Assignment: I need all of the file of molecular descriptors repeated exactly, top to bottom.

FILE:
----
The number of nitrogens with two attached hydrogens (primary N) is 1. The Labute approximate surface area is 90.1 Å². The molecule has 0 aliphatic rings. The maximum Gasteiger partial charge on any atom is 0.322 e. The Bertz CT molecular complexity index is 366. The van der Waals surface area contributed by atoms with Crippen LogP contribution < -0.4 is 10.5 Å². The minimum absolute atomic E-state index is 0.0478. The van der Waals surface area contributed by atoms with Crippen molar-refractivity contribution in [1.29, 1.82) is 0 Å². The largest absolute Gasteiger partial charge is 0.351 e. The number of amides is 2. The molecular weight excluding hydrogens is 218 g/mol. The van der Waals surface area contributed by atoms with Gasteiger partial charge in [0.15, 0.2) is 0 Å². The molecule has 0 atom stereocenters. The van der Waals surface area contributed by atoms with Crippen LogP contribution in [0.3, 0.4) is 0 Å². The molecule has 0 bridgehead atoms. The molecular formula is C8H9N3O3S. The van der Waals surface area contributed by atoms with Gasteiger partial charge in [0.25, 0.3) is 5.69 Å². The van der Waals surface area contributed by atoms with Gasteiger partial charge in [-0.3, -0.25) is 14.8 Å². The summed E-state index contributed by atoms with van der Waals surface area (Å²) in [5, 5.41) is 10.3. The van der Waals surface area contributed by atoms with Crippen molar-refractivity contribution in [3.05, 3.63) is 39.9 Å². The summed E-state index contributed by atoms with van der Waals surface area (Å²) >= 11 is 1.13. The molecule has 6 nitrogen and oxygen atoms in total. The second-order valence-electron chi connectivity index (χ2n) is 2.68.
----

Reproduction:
The number of nitrogens with two attached hydrogens (primary N) is 1. The Labute approximate surface area is 90.1 Å². The molecule has 0 aliphatic rings. The maximum Gasteiger partial charge on any atom is 0.322 e. The Bertz CT molecular complexity index is 366. The van der Waals surface area contributed by atoms with Crippen LogP contribution < -0.4 is 10.5 Å². The minimum absolute atomic E-state index is 0.0478. The van der Waals surface area contributed by atoms with Crippen molar-refractivity contribution in [1.29, 1.82) is 0 Å². The largest absolute Gasteiger partial charge is 0.351 e. The number of amides is 2. The molecular weight excluding hydrogens is 218 g/mol. The van der Waals surface area contributed by atoms with Gasteiger partial charge in [0.15, 0.2) is 0 Å². The molecule has 0 atom stereocenters. The van der Waals surface area contributed by atoms with Crippen LogP contribution in [0.3, 0.4) is 0 Å². The molecule has 0 bridgehead atoms. The molecular formula is C8H9N3O3S. The van der Waals surface area contributed by atoms with Gasteiger partial charge in [0.25, 0.3) is 5.69 Å². The van der Waals surface area contributed by atoms with Gasteiger partial charge in [-0.3, -0.25) is 14.8 Å². The summed E-state index contributed by atoms with van der Waals surface area (Å²) in [5, 5.41) is 10.3. The van der Waals surface area contributed by atoms with Crippen molar-refractivity contribution in [3.05, 3.63) is 39.9 Å². The summed E-state index contributed by atoms with van der Waals surface area (Å²) >= 11 is 1.13. The molecule has 6 nitrogen and oxygen atoms in total. The second-order valence-electron chi connectivity index (χ2n) is 2.68.